This is one of the dozens of uncommon veggies that makes the refinement of Kyoto cuisine.
This petal shaped vegetable is called yurine (lily root) in Japanese. The taste and texture is closed to potato.
Mine was not pretty, I borrowed a photo of the raw whole yurine. I’ll get others soon.
The site says it is “cultivated all over the world”. Really ? I couldn’t find a Latin name, even less an English translation of the name. It existed in the wild only in Japan and Korea. It is now cultivated in Hokkaido mostly (4 tons per year), and 70% is eaten here in Kansai region.
The season is November to February roughly. So it’s often used to make New Year dishes.
It germinates and becomes purple in spots quickly in the daylight (mine did), so in shops, they do like my grand-ma with her carrots, they bury them in sawdust.
Preparation : Brush and wash the yurine. Separate the petals. They can be cooked in many ways like potatoes, boiled, stir-fried, steamed… but the cooking time is very short.
Here they are steamed, and sprinkled with broken pink pepper.
It’s a “tagine steam”.
It’s very convenient. I use the “steam program” of the oven. I started by thawing chicken breast, steam-cooking it. On top, added the yurine, steam-cooked 2 minutes.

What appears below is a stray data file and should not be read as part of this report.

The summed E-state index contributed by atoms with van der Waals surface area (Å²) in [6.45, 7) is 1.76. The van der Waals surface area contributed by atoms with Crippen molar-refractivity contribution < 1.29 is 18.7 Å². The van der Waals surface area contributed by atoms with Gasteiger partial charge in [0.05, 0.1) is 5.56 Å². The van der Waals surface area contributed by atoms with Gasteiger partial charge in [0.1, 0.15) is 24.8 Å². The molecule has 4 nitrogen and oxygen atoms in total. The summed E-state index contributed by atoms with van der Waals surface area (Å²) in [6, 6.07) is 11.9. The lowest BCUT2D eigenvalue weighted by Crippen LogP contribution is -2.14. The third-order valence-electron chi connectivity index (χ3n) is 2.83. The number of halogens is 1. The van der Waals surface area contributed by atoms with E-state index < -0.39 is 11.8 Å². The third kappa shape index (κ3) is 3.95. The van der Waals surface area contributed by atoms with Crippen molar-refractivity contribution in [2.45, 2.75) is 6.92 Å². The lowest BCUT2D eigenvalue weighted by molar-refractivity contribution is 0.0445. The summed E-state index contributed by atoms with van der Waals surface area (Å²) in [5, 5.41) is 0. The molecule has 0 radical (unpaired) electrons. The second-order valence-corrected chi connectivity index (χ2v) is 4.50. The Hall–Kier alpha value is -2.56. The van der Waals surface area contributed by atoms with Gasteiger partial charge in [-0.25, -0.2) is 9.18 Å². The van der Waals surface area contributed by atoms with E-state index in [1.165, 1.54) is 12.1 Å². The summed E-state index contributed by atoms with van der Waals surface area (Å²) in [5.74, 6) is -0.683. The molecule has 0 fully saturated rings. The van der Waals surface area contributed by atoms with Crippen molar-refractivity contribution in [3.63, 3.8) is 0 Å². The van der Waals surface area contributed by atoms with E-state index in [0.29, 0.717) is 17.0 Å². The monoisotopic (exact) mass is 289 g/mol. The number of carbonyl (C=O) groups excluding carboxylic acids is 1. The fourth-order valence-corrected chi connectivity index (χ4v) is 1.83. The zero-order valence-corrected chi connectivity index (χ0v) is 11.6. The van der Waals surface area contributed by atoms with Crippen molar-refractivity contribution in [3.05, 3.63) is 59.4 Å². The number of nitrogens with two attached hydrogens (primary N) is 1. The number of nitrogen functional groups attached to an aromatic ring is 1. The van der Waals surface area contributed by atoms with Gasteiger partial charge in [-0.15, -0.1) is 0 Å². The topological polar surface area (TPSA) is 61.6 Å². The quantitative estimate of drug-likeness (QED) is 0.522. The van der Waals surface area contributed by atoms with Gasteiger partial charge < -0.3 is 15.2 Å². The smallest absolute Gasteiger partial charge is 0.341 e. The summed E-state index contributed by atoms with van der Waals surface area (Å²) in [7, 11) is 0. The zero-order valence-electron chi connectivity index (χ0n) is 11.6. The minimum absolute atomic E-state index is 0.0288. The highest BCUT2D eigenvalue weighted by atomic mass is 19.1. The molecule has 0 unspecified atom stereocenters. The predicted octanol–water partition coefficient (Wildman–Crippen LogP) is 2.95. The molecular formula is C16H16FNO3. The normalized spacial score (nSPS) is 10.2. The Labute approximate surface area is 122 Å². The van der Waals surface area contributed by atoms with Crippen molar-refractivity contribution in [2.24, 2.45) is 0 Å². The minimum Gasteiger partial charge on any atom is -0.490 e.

No need for fat or whatever, the chicken skin released a little fat as you can see. Added hakusai (Japanese napa cabbage) for 2 more minutes and reheating the sauce (in a cup on the side).
Steamed hakusai and pomegranate for a warm salad. Dressing was simply raspberry wine vinegar, salt, pepper.
Steamed chicken with the leftover orange sauce.
orange sauce with duck
The drink was persimmon tea, well dry leaves of persimmon I had dried (see there).
If you don’t make yours, Japanese (and probably Chinese, Korean…) shops sell 柿茶 (kakicha), 柿の葉茶(kakinohacha).
I broke the leaves, placed them in the basket, covered with boiling water that I discarded after 20 seconds. Then I added more very hot water and let it infuse 10 minutes. It’s has a lightly slightly nutty flavor. It is said to be rich in C vitamin. It’s caffeine free.
(double serving of chicken)
Cal 508 F13.4g C56.9g P40.9g
What a pretty dish! I’ve not seen this vegetable before, but it really makes a lovely side dish, doesn’t it?
One of my favourite ‘vegetable’ discoveries in Shanghai has been the sweet,crunchy, delicate petals of the lily bulb.Lovely to see your recipe with it. In China, it’s often stir-fried with celery in a very light sauce.
Wikipedia mentions the cultivar L. brownii (Chinese: 百合 干; pinyin: bǎihé gān) as the one used commercially for eating, the lily buds are also dried and eaten.
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